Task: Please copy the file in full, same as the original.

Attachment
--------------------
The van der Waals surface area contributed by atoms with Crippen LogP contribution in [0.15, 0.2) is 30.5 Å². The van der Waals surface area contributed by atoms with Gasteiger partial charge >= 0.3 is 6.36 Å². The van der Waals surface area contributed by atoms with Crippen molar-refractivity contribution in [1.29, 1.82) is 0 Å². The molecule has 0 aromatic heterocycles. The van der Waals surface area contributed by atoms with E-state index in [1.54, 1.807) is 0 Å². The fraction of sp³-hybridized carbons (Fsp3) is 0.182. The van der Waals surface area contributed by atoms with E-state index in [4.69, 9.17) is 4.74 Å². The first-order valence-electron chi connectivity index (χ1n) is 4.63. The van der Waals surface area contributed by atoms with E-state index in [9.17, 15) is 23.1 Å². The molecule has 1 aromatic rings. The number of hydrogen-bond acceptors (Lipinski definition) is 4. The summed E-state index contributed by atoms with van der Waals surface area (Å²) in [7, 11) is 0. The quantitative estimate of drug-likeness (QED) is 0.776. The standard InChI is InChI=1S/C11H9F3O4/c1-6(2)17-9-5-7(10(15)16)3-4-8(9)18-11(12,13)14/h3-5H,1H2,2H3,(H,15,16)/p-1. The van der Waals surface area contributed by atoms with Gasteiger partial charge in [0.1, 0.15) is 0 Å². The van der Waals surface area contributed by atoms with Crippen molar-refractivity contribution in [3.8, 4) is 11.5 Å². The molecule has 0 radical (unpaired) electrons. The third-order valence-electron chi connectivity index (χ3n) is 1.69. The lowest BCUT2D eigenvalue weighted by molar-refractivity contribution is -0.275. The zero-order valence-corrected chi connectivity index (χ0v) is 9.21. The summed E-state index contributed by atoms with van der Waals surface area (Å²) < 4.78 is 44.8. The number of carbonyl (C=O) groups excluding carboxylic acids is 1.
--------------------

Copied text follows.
The van der Waals surface area contributed by atoms with Crippen LogP contribution in [0.15, 0.2) is 30.5 Å². The van der Waals surface area contributed by atoms with Gasteiger partial charge >= 0.3 is 6.36 Å². The van der Waals surface area contributed by atoms with Crippen molar-refractivity contribution in [1.29, 1.82) is 0 Å². The molecule has 0 aromatic heterocycles. The van der Waals surface area contributed by atoms with E-state index in [1.54, 1.807) is 0 Å². The fraction of sp³-hybridized carbons (Fsp3) is 0.182. The van der Waals surface area contributed by atoms with E-state index in [4.69, 9.17) is 4.74 Å². The first-order valence-electron chi connectivity index (χ1n) is 4.63. The van der Waals surface area contributed by atoms with E-state index in [9.17, 15) is 23.1 Å². The molecule has 1 aromatic rings. The number of hydrogen-bond acceptors (Lipinski definition) is 4. The summed E-state index contributed by atoms with van der Waals surface area (Å²) in [7, 11) is 0. The quantitative estimate of drug-likeness (QED) is 0.776. The standard InChI is InChI=1S/C11H9F3O4/c1-6(2)17-9-5-7(10(15)16)3-4-8(9)18-11(12,13)14/h3-5H,1H2,2H3,(H,15,16)/p-1. The van der Waals surface area contributed by atoms with Gasteiger partial charge in [0.1, 0.15) is 0 Å². The van der Waals surface area contributed by atoms with Crippen molar-refractivity contribution in [3.8, 4) is 11.5 Å². The molecule has 0 radical (unpaired) electrons. The third-order valence-electron chi connectivity index (χ3n) is 1.69. The lowest BCUT2D eigenvalue weighted by molar-refractivity contribution is -0.275. The zero-order valence-corrected chi connectivity index (χ0v) is 9.21. The summed E-state index contributed by atoms with van der Waals surface area (Å²) < 4.78 is 44.8. The number of carbonyl (C=O) groups excluding carboxylic acids is 1.